Executive Director Larisa Bolivar gets interviewed by Ricardo Baca on the Cannabist Show with special guest, investigative reporter David Migoya. The Cannabis Consumers Coalition was the first organization to release the names of the businesses who used unapproved pesticides in Colorado launching an investigative report.
Watch the show here:
It’s been over two years since cannabis has been legalized for recreational use and the industry is brimming with talent waiting to unleash what is to become the next economic boon for the United States economy, and it needs to be allowed to fully flourish with the intentions of those who voted for this paradigm shift, the consumer.
We at the Cannabis Consumers Coalition are excited about the new cannabis industry for the economic and revenue growth potential the new industry offers local economies, and hopefully soon, the federal economy. We fought for this. We wanted to have the right to consume cannabis without getting arrested or losing our jobs. And, because we fought for this, we want to see this brand new industry be very successful. Success, however, is relative. Success for a business is defined by significant returns on investments with the largest market share going to investors. This is accomplished by maximizing production, which may not always be with the consumer in mind. The Cannabis Consumers Coalition is working with groups and lawmakers to help set best practices and standardization within the industry that are consumer focused that are also profitable as well, so that both the industry and cannabis consumers can have their needs met.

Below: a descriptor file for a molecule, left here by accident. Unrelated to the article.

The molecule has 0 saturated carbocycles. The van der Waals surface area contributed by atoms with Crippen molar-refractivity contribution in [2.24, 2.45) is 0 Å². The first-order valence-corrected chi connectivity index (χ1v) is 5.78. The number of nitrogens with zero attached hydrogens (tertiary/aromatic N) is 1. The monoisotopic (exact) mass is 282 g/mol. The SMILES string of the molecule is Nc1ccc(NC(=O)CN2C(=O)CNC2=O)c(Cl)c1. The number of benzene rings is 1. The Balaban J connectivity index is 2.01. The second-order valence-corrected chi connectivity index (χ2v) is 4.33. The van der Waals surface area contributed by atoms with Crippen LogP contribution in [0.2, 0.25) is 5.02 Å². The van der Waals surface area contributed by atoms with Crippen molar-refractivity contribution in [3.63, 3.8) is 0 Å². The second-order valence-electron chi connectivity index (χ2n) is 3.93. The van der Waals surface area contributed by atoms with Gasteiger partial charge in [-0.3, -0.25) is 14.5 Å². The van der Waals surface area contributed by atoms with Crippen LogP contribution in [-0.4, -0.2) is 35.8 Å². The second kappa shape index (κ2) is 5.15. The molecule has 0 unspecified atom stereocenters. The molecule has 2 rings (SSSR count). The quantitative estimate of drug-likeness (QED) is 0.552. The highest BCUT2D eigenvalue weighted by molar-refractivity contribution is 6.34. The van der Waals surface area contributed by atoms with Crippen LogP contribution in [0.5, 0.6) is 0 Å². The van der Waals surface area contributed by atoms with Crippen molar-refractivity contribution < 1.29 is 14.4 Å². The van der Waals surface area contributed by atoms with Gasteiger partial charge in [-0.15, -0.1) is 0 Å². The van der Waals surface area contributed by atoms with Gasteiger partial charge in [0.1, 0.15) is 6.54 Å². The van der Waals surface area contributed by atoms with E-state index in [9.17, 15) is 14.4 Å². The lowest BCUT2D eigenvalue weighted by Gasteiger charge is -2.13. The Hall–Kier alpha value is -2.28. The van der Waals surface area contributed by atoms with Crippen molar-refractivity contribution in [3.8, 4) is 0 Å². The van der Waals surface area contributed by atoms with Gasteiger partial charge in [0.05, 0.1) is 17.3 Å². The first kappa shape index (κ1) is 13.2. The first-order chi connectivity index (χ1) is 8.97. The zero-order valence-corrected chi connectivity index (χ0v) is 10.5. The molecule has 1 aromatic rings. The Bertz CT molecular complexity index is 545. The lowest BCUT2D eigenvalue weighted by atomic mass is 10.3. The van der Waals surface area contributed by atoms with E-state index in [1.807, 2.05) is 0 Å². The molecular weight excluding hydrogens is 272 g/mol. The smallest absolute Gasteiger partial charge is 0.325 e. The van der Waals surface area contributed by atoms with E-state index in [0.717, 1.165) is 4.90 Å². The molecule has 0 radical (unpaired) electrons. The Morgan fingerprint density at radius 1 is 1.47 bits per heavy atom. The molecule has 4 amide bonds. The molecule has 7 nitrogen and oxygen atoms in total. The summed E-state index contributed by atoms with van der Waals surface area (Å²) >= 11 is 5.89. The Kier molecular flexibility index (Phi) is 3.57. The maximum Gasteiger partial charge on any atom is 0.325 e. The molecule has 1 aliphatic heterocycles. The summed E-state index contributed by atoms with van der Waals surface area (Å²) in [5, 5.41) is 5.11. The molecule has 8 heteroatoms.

Success for a consumer is defined by having confidence that the product he or she is purchasing is safe, high quality, and most importantly, is the indeed the product for which it is being marketed. Recently, multiple businesses were caught using unapproved pesticides and fungicides, and on top of that, many of these businesses also lied about being organic. This actually posed a safety issue because some consumers with compromised health depend on products that are grown without chemicals that could exacerbate their conditions. And then, perhaps even more shocking, some prominent people and attorneys in the industry rose up to defend the businesses for lying, stating that since the labeling of food as organic is a federal label, and therefor doesn’t apply to the cannabis industry, these businesses were exempt from being in trouble. What about honesty, integrity, and ethics? Currently, there are businesses who used poisonous pesticides and lied about being organic that are serving on stakeholder groups and helping to shape policy. How is that ethical?
Many policies in Colorado, which is a bellwether state for other states “experimenting” with legalization or considering it, have not been consumer-centric. Take for example the issue of not having anywhere cannabis consumers can go and consume cannabis socially. We have tourists coming to the state with no welcome mat and safe places to consume in, and even residents who voted for legalization are forced to continue to consuming cannabis in their basements and garages. Then, there are the recent policies in major cities in Colorado, such as Denver and Colorado Springs, restricting the growth of new recreational and medical cannabis businesses that would provide competition for better quality cannabis, more selection, and lower prices.